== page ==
For the last few weeks, Happy Sugar Life has been giving us a non-stop ride to the end of the series. If last week was heavy, this week was even heavier as loose ends like Asahi, Taiyo, and Satou’s Aunt are definitely coming together as Satou crafts a plan to move and start a new life with Shio.
Once again we are given one the best horror anime with plenty of psychological tones to go around. As we head towards what I can only assume will be one of the most craziest anime endings of all time, I’m just going to go over some of the shit we have seen this week.
Before we even got to the…cringy ending, we get a look into Asahi’s edge. Asahi surprised the shit out of me, (and I would assume others), as he hits Taiyo with a bat and threatens to strip him of his nails. I knew those Higurashi-esque eyes were a hint towards something within him but this was a nice twist. Naturally, I assumed Satou somehow tapped into her Yandere powers and decided to kill Taiyo but instead Asahi puts some crucial pieces of this fucked up puzzle together.
We are shifted to Satou as she plans to run away but not before she throws her aunt into her scheme. Prior to revealing her situation with Shio, we get some more time in Satou’s past. As a child, Satou was exposed to sexuality in a way that staggered her growth and distorted her view of sex and love. Her aunt clearly is an extreme masochist which by itself isn’t so bad since a grown woman can really do as she pleases but considering Satou sees all of this at a young age is beyond inappropriate. Not to mention whatever transpires between Satou and her aunt outside of that because that looks very odd as well.
Surprisingly, Satou and her aunt exchange words carrying both terror and maturity. Satou does indeed seem to desire stepping into an adult world which is something viewers may forget considering Satou is a high school student. Her aunt is correct by saying that her attempts at trying to be older than she is literally crosses boundaries one of her age should probably not. Exploring sexuality and love are completely normal things for a teenager but pedophilia, killing, and manipulating people in such grand ways are not.
As crazy as Satou is, she is not lacking in smarts as she turns those same words of truth back at her aunt in acknowledging that her aunt made Satou the way that she is. I could not agree more that all of this outlandish shit is rooted and attached to the dysfunctional relationship she had/has with her aunt. Both parties definitely need to take responsibility for their actions but one more so than the other.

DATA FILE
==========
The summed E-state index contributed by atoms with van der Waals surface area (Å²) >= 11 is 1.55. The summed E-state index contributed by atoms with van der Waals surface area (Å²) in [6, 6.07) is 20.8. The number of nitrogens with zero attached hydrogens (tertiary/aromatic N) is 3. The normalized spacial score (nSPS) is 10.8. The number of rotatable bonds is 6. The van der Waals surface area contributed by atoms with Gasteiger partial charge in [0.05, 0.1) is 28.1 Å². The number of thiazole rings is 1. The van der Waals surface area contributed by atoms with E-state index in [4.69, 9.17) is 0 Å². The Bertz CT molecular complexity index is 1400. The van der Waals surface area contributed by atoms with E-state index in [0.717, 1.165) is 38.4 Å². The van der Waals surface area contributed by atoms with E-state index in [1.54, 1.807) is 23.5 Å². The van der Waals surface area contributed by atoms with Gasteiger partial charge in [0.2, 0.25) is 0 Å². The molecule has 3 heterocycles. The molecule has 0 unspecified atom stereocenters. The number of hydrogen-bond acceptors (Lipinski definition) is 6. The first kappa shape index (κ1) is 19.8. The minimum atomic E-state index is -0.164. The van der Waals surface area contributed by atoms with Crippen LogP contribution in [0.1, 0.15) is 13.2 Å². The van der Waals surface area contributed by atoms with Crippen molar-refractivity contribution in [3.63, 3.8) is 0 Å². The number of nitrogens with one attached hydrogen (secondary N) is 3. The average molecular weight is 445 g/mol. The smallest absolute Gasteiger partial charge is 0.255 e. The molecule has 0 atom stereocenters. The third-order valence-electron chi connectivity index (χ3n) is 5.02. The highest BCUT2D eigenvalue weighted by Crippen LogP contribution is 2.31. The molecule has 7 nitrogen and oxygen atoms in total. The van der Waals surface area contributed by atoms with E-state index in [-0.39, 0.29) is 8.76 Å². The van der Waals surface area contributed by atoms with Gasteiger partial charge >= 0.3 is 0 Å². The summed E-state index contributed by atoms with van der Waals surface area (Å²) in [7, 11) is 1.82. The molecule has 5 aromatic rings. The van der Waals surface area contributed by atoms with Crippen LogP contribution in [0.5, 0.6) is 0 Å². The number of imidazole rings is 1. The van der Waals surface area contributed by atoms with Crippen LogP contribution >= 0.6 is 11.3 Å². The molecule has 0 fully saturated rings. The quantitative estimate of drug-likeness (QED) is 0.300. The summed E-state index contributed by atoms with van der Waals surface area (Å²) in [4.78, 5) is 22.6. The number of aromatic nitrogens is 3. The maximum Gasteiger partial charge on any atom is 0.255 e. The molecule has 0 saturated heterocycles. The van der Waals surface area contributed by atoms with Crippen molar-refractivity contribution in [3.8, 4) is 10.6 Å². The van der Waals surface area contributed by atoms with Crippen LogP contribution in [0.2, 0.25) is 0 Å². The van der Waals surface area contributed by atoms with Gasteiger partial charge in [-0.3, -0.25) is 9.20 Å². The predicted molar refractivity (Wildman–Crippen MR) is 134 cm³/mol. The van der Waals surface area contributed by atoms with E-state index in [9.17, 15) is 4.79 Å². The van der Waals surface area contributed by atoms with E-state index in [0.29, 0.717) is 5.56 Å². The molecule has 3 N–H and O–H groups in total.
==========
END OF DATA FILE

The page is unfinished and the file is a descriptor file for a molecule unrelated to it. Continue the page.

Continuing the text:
The most cringy and disturbing parts are also the heaviest. It is highly implied that Taiyo is raped once again but this time by Satou’s aunt. This makes me feel extremely bad for him because I think Taiyo would be a fairly normal, average guy had he not been raped multiple times by his former boss, (i.e. Episode 1). By themselves, the implied rape scene and the confirming kiss before the end credits seem to have no correlation but the message is very loud without getting sexually graphic.
Satou is indeed sexually and romantically involved, (or about to be), with Shio and the rape scene prior to this leads me to speculate that Satou was indeed sexually abused. Sexual abuse taking place in youth or adolescence of pedophile adults/sexual abuse is very common. Sexual abuse taints the minds of Satou and Taiyo just as much as the domestic violence Shio’s mother endures leads to her mother abusing her. Asahi’s abuse at the hands of his father leads him to violent behavior as well.Nothing about this show is coincidental which is a reflection of the great writing that tells heavier tones of a story without having to do too much for the sake of shock value.
Although Happy Sugar Life is indeed a horror show that serves it up plenty of visually and mentally, this anime also serves up huge doses of character and psychological study. Next week is the end and the only loose end left Satou’s obsessive high school teacher otherwise, this story looks to be heading towards inevitable tragedy.
Rating: 10 out of 10